8. There is no provision in the Indian Companies Act, 1913, which restricts the exercise of the right of the Exchange to forfeit shares, for non-payment of a call only. The Indian Companies Act, 1913, made no provision relating to forfeiture of shares. By Section 17(2) of the Act, a company could adopt the regulations contained in Table A in the First Schedule but the Company was not bound to do so. Regulations 24 to 30 of Table A dealt with the power and the procedure relating to forfeiture of shares. Regulation 24, it is true, provided for exercise of the power to forfeit a share when there was default in paying calls, but no inference follows therefrom that the share of a member could be forfeited only for non-payment of a call made in respect of the share which was not fully paid up.
9. In The Calcutta Stock Exchange Association Ltd. v. S.N. Nundy & Company I.L.R.  1 Cal. 235., Harries C.J. after examining the provisions of the Companies Act 1913 reviewed the decisions of the Courts in England and of the High Court of Calcutta and observed that the Indian Companies Act as well as the English Companies Act contemplate, recognize and sanction forfeiture generally and not for non-payment of calls only; that a company may by its Articles lawfully provide for grounds of forfeiture other than non-payment of call, subject to the qualification that the Articles relating to forfeiture do not offend against the general law of the land and in particular the Companies Act, and public policy; and that the forfeiture contemplated does not entail or effect a reduction in capital or involve or amount to purchase by the Company of its own shares nor does it amount to trafficking in its own shares. The Court in that case was concerned to determine the true effect of the Articles of the Exchange which fall to be interpreted in this case.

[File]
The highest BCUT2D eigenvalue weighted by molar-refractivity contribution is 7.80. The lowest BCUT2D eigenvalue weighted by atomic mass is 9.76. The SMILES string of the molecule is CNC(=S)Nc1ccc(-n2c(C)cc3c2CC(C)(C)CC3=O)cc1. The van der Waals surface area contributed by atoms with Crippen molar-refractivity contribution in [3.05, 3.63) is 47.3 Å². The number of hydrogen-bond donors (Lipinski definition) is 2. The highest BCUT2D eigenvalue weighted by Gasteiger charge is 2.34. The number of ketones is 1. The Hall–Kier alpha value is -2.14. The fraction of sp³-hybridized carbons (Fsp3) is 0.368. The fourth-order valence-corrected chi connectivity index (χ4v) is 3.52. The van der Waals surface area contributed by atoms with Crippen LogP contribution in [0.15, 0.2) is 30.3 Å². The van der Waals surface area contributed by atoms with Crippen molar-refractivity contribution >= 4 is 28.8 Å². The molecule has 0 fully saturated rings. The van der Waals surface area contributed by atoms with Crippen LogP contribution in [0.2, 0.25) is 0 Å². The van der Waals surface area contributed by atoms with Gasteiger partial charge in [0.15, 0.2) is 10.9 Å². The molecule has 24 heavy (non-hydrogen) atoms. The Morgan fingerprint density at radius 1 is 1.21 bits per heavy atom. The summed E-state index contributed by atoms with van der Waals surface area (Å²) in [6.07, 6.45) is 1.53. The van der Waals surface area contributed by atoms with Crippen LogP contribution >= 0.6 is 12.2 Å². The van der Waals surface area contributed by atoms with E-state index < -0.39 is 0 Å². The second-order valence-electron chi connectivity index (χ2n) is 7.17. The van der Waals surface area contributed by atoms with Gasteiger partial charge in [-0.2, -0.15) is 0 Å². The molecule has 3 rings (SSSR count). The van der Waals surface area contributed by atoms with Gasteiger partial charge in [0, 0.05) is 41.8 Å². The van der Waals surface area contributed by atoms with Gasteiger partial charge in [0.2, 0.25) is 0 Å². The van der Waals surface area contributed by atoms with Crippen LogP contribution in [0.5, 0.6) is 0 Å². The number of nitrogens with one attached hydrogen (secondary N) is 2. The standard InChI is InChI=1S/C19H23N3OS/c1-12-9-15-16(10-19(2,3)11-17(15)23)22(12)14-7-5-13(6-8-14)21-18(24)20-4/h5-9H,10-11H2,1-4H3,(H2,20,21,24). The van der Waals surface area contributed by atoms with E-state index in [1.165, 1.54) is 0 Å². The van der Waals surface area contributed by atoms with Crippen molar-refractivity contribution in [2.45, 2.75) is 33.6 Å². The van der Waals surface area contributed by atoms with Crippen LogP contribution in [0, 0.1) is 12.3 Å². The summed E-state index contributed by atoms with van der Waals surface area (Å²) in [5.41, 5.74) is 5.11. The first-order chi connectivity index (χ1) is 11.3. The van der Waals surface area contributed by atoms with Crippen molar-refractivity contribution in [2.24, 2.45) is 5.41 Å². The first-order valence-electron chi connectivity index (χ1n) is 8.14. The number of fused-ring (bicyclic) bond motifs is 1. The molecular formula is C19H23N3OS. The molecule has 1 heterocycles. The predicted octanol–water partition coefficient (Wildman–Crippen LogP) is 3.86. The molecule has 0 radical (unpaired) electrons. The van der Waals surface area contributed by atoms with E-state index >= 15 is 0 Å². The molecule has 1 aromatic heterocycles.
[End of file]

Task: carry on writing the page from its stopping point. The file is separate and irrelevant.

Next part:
10. This Court in Sri Gopal Jalan & Company v. Calcutta Stock Exchange Association Ltd. : 3SCR698 ., also considered whether forfeiture of shares resulted in reduction of capital contrary to the provisions of the Companies Act where power of forfeiture was given by the Articles for failure to carry out an undertaking or satisfy an obligation of the member to forfeit the shares. The Court in that case was interpreting the Articles which fall to be interpreted in this appeal. The Court held that the Exchange was not liable to file any return of the forfeited shares under Section 75(i) of the Indian Companies Act, 1956 when the same were re-issued. The Court observed that when a share is forfeited and re-issued, there is no allotment, in the sense of appropriation of shares out of the authorised and unappropriated capital, and approved the observations of Harries, C.J. in S.N. Nundy's case I.L.R.  1 Cal. 235. that 'on such forfeiture all that happened was that the right of the particular shareholder disappeared but the share considered as a unit of issued capital continued to exist and was kept in suspense until another shareholder was found for it'. In the view of this Court, the shares so forfeited may not be 'allotted' in the sense in which that word is understood in the Companies Act. The Court also pointed out that re-issue of forfeited shares is not allotment of the shares but only a sale, for, if it were not so the forfeiture even for non-payment of call would be invalid as involving an illegal reduction of capital.
11. Article 27 of the Exchange it may be recalled is in terms mandatory. The share forfeited to the Exchange must be re-allotted or otherwise disposed of : it cannot be retained by the Exchange. The share after forfeiture in the hands of the Company is subject to an obligation to dispose it of. On that account there is no reduction of capital by mere forfeiture.